Home Alone

Home Alone

The house is quiet.

And clean.

My errands are run.

Dinner is cooked.

Jack is asleep in front of the vent.

It’s been over a week now since we took our youngest, Chad, to college. And several weeks since Drew moved into his new apartment in Jacksonville. chad and kevinfollowing

A monkey lamp given to Chad by Dan and Kami.

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This summer, Chad showing me his schedule. schedule

We are embarking into a new stage of life. People call it an empty nest. I don’t really like that saying. It’s not empty. I’m still here.  So is Kevin.

There is really nothing to prepare yourself for the day you take your kids to college and that feeling when you turn your back and leave. It’s tough.

Years, months, days and hours of knowing it’s coming. And then you are in your car driving off.

There is plenty to do to prepare yourself for AFTER though. Having and keeping a great relationship with your spouse is the number one. (And keeping busy is another.)

But back to leaving kids.

After orientation at Harding this summer I felt it was the absolutely best place Chad could attend. The words the President spoke touched the hearts of every parent there as he told HIS Harding story.

My prayers have been answered. I am at peace. I know God has a plan for Chad and I am excited to see his future unfold there.

BUT little things strike a heart string during this process that is so hard on a mom’s heart. This clothes hamper sitting on his new bed. I catch a glimpse of the red yard tied to it. the basket

The boys use to BOTH get in this basket and pretend it was a boat and go fishing. This was their fishing line. I have never been able to part with this basket!

I can vividly recall the first trip I made to Wal-mart when both kids were in school for the first time. It felt so strange and like I had forgotten them. I felt this same strangeness as I grocery shopped this week. I went down the snack isle then realized I didn’t need a single thing on this isle.

The phone rang early one morning and I instantly thought I hope that didn’t wake Chad up. Then remembered he wasn’t home anymore.

Pains in the heart.

I made Chad’s new bed up when we were moving him in and I laid down on it. I took this picture of me. I thought about Chad and all the things he will do, see and learn while here. I prayed for him. And for me. thinking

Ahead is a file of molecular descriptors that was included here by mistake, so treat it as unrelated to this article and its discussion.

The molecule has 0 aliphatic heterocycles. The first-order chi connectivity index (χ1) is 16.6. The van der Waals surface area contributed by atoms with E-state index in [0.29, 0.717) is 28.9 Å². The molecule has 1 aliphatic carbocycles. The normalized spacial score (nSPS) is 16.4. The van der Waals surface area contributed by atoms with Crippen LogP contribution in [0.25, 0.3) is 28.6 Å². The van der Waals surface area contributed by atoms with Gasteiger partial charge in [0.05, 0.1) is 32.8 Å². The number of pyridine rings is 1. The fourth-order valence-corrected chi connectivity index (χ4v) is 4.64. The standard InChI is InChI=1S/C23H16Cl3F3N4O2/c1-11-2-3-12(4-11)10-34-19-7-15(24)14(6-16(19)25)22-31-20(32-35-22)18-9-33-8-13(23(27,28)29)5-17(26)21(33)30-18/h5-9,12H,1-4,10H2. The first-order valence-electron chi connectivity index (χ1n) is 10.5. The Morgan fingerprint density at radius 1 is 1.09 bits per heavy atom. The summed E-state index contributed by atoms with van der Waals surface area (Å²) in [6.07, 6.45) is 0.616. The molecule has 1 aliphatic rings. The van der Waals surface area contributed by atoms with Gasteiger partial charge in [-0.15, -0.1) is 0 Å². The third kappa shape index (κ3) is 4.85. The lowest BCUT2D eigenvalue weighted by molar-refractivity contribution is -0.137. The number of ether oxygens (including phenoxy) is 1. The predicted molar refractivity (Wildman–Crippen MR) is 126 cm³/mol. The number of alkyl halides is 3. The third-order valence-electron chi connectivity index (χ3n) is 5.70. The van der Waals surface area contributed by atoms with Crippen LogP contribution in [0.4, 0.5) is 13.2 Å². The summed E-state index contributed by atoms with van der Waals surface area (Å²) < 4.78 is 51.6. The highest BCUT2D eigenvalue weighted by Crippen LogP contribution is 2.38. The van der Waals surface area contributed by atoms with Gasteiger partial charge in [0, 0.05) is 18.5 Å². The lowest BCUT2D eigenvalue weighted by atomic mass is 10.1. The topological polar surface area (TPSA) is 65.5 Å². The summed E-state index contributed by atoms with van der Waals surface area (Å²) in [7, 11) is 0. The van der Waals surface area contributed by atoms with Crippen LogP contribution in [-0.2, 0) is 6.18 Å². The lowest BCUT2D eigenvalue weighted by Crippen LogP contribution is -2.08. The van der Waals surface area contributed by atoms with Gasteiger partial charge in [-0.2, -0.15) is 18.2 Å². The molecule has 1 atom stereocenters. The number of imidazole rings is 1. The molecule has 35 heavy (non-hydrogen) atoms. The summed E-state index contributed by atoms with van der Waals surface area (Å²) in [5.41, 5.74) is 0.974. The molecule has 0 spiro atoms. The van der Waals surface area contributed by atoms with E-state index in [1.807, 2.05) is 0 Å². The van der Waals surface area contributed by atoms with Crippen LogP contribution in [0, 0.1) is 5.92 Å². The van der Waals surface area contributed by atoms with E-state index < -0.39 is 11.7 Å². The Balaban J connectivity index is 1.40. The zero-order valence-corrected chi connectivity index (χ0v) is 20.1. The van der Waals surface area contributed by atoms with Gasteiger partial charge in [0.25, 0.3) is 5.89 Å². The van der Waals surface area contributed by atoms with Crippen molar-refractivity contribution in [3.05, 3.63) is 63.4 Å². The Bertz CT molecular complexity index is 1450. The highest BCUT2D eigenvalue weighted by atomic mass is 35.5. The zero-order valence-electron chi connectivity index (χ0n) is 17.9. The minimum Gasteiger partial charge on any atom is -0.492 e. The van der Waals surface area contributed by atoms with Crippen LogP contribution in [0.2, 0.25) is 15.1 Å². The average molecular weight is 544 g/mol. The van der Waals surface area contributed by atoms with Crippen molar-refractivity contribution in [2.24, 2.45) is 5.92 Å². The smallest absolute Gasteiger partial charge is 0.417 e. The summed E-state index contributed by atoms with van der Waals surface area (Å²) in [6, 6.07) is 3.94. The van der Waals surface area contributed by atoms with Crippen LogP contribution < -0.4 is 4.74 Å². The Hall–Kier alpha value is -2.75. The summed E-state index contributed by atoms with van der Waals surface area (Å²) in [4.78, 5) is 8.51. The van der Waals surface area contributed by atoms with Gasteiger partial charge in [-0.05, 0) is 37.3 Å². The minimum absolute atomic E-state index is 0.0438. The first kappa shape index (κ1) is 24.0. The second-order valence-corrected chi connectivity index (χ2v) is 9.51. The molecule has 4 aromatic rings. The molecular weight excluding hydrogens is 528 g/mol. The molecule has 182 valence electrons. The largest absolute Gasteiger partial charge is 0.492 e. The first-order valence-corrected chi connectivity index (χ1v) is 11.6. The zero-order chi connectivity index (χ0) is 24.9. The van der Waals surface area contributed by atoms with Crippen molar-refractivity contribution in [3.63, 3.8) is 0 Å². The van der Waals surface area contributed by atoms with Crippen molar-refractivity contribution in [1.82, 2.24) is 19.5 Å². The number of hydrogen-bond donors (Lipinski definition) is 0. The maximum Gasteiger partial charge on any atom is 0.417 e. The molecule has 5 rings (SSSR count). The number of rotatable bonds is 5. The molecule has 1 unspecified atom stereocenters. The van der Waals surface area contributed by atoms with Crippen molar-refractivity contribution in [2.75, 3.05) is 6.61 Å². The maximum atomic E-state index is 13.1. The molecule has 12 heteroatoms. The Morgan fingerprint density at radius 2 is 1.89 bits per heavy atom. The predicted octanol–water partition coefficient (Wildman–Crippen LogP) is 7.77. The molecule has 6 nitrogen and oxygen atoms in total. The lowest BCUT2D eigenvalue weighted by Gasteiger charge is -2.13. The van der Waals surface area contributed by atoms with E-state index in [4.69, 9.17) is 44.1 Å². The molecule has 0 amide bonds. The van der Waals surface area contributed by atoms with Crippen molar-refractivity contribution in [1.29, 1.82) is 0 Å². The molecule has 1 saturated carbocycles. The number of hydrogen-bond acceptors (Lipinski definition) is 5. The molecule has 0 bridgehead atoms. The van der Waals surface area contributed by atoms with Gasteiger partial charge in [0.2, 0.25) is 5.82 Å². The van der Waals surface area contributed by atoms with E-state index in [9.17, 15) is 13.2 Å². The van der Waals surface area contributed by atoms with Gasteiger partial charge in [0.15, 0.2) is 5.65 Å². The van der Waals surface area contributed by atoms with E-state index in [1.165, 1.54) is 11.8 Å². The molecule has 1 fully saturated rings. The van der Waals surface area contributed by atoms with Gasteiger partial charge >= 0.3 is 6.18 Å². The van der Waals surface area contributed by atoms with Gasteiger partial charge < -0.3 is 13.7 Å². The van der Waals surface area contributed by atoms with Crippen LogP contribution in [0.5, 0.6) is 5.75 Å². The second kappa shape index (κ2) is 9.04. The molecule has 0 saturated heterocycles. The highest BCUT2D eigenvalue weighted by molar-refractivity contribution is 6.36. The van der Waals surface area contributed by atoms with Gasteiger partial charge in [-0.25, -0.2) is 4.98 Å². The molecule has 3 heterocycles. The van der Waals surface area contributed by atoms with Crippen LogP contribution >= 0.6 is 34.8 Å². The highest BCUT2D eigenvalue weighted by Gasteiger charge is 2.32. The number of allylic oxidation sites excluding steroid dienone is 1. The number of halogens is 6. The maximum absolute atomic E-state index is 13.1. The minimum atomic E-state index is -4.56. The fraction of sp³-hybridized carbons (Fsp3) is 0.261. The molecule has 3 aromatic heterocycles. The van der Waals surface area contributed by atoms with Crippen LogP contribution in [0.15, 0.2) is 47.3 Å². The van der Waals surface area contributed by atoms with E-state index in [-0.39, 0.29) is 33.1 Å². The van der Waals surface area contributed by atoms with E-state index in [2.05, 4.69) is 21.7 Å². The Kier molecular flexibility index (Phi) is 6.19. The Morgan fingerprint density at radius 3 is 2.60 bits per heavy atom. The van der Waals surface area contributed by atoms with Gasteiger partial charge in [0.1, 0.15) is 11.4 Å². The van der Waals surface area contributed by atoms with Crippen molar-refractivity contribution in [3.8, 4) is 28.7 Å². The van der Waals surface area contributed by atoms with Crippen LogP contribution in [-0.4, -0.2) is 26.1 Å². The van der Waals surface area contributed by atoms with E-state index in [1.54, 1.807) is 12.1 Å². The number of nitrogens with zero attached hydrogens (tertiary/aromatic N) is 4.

We’ve done the best we know how to prepare him. With the help of many and trusting in God we have left him to sail his own ship.

Parenting is tough, teen years even tougher. We watch the potential in our children grow and when a milestone is met we take a deep breath and coast for a brief moment before gearing up for the next.

Here’s to coasting for a while.

selfies

 

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12 thoughts on “Home Alone

  1. Katey, thank you for sharing life with us. I read your post through tears this morning as it took me back to the time we were waving good-bye. Am sharing what I wrote over 20 years ago–unbelievable how time flies!!
    Waving Good-bye
    June 1993

    For twelve years, I have taught the Sunday School baby class. By the time these precious babies are six months old, the mothers go through the gyrations of trying to get their babies to throw up that tiny hand and “wave bye-bye”. It usually takes months before the mission is accomplished but on that day when baby finally performs—my, what celebration. There are the hugs and smiles; and pride burst forth with, “Mommy’s baby! Oh how sweet. You’re so smart. You’re getting to be a big boy. I’ve been telling them you can wave bye-bye.”
    Is there something instinctive about moms beginning early to teach their children to say good-bye? Perhaps a few times in my life, good-bye has been a happy occasion—more like “good riddance”—but most of my good-byes have torn at my heart.
    My goal for my three children was for them to become independent, productive, happy people. To do this has necessitated waving good-bye many times. I watched my first born, Andy, climb onto that army green bus, turn around, throw that hand up and wave, “Bye-bye Mom”, and go off to kindergarten.
    Before long it was time for him to wave good-bye as he headed off to college. After college graduation, there was helicopter pilot training at Ft. Rucker—going off on his own—and another good-bye. In March, he moved to Kansas. When he pulled out of our driveway—the car cram-packed—he threw up that same hand and waved good-bye…and I remembered…
    My children are doing just what I had hoped they would do. Even though the heart hurts to wave good-bye, I wouldn’t have it any other way.
    It seems one has to wave good-bye in order to progress—maybe with some sadness, but ultimately to go on to greater things. Sometimes, when I’m feeling “homesick” for my children, I want to tell the Sunday School moms not to push it! Truth is, I also began 24 years ago teaching Andy to wave good-bye…and, in my own way, I am still celebrating that he has prepared himself and for now, the mission is accomplished.

    • Tina, this is beautiful!!! As I wrote this I thought about how many times our kids are the ones turning their backs to go, and as teens it’s all the time. Preparing us! Thank you so much for sharing your lovely thoughts! Relevant any year! Katey

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